QLD residents reveal ongoing struggle with insurance

Residents tell an inquiry they are still awaiting insurance claims

QLD residents reveal ongoing struggle with insurance

Insurance News

By Jonalyn Cueto

In the aftermath of a devastating flood that struck Logan in 2022, Linda Fielding, a resident, finds herself residing in a makeshift caravan after her former dwelling was engulfed by a deluge. “Can you see that across the doorway that stops the rats and the snakes and the toads,” she remarked as she showed her current home to ABC News, highlighting the harsh conditions she faces daily.

Her home, swallowed by the waters, remains unchanged after more than two years, a stark reminder of the challenges she endures. Yet, her battle extends beyond nature’s fury to a legal tussle with her insurer.

“It’s almost like it’s deliberate, beating down of the people that it’s supposed to be looking after,” Fielding said.

The toll is not just physical but also mental, with Fielding revealing struggles with PTSD and depression, necessitating medication.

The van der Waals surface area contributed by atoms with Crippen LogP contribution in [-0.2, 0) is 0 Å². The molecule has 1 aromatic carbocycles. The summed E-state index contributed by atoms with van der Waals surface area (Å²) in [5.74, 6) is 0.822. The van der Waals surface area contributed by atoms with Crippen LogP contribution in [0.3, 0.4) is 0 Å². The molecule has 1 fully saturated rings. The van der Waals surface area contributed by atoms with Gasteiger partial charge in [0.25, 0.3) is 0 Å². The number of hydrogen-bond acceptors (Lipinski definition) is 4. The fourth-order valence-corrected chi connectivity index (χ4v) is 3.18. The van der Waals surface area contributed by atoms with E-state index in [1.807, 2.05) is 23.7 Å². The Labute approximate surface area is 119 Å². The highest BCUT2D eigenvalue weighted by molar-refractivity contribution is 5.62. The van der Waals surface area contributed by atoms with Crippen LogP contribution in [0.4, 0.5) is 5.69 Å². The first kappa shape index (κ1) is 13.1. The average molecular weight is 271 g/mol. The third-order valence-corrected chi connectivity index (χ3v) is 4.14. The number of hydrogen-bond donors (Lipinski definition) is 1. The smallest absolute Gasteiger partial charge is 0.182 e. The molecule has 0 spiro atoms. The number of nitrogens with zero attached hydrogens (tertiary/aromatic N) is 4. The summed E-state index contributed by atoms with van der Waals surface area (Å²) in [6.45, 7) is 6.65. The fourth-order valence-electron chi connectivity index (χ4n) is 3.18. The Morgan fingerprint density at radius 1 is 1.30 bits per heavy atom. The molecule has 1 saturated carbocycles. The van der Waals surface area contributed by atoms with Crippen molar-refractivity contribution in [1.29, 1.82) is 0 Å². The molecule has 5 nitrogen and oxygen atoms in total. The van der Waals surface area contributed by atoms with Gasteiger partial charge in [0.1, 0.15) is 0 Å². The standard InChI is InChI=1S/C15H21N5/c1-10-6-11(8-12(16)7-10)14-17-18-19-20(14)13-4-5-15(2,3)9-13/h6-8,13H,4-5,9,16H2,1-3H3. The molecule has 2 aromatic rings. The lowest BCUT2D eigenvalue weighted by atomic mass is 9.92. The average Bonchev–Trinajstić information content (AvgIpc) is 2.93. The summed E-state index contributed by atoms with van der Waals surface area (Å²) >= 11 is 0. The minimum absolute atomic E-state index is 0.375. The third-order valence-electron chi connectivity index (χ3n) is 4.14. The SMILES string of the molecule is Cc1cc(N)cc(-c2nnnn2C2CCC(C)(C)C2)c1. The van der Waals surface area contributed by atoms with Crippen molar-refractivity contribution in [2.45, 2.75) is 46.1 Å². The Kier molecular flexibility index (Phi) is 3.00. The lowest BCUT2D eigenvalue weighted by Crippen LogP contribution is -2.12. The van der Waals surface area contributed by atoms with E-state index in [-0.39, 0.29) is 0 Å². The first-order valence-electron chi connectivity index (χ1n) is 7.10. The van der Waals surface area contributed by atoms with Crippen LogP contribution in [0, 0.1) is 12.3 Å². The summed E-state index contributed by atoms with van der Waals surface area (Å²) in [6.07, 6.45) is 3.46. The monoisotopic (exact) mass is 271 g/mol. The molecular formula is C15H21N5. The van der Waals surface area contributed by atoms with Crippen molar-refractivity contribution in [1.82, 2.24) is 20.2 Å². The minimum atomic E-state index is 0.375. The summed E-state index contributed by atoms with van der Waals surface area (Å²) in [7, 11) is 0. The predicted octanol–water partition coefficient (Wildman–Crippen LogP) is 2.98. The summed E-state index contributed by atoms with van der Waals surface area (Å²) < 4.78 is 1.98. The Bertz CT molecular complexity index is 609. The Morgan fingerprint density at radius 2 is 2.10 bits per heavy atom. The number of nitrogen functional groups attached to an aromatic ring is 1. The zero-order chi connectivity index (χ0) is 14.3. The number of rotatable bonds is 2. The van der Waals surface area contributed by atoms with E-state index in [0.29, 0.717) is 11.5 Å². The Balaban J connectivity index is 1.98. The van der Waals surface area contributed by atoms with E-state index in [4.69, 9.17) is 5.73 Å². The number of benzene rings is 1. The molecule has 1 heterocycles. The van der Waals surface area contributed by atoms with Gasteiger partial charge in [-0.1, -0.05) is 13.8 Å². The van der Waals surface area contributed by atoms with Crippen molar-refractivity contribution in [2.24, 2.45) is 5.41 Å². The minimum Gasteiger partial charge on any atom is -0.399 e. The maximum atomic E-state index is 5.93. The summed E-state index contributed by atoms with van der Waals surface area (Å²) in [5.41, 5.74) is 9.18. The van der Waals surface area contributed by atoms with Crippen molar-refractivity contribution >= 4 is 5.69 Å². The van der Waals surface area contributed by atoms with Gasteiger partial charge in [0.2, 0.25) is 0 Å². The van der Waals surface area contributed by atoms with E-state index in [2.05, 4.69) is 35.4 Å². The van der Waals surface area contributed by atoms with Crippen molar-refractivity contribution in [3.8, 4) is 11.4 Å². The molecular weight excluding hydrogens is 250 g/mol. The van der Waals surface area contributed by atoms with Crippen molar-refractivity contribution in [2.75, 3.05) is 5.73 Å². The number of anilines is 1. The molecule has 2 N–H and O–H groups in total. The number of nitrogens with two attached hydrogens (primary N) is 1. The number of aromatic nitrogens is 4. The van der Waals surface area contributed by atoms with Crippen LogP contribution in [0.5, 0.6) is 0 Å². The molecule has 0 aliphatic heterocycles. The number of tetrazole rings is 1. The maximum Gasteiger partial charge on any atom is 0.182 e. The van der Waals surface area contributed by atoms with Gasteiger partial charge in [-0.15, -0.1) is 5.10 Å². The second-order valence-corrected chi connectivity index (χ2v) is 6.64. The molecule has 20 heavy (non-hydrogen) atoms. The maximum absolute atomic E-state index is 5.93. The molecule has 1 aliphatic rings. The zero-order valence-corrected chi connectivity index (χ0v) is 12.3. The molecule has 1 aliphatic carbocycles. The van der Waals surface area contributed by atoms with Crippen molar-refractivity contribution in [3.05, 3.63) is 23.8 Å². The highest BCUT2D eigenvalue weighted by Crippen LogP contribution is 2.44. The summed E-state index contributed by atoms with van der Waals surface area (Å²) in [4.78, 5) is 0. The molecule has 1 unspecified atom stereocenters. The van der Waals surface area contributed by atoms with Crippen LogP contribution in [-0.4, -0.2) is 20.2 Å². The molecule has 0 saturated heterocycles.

Allen Cornick, another victim of the flooding, echoes Fielding’s sentiments. According to the ABC News report, repair works to his Cedar Creek residence have been persistently deferred, escalating costs and prolonging the agony. “Very, very long, stressful, debilitating mentally and physically upsetting and disturbing time for us all,” he told the inquiry.

These grievances, from processing delays to inadequate communication, have been thrust into the spotlight at a hearing in Logan. Advocates underscore the ongoing plight of those grappling with insurance claims, with one representative stating, “Our organization works with people every day who are still struggling with the claims of their insurance in 2022.”

Adding to the residents’ woes are soaring insurance premiums, rendering homeowners financially strained.

Furthermore, scrutiny has fallen upon flood risk management practices, with concerns raised regarding the disproportionate allocation of resources.

“We’ve been spending 50 times more cleaning up after natural disasters than preparing for and mitigating them,” one representative said.

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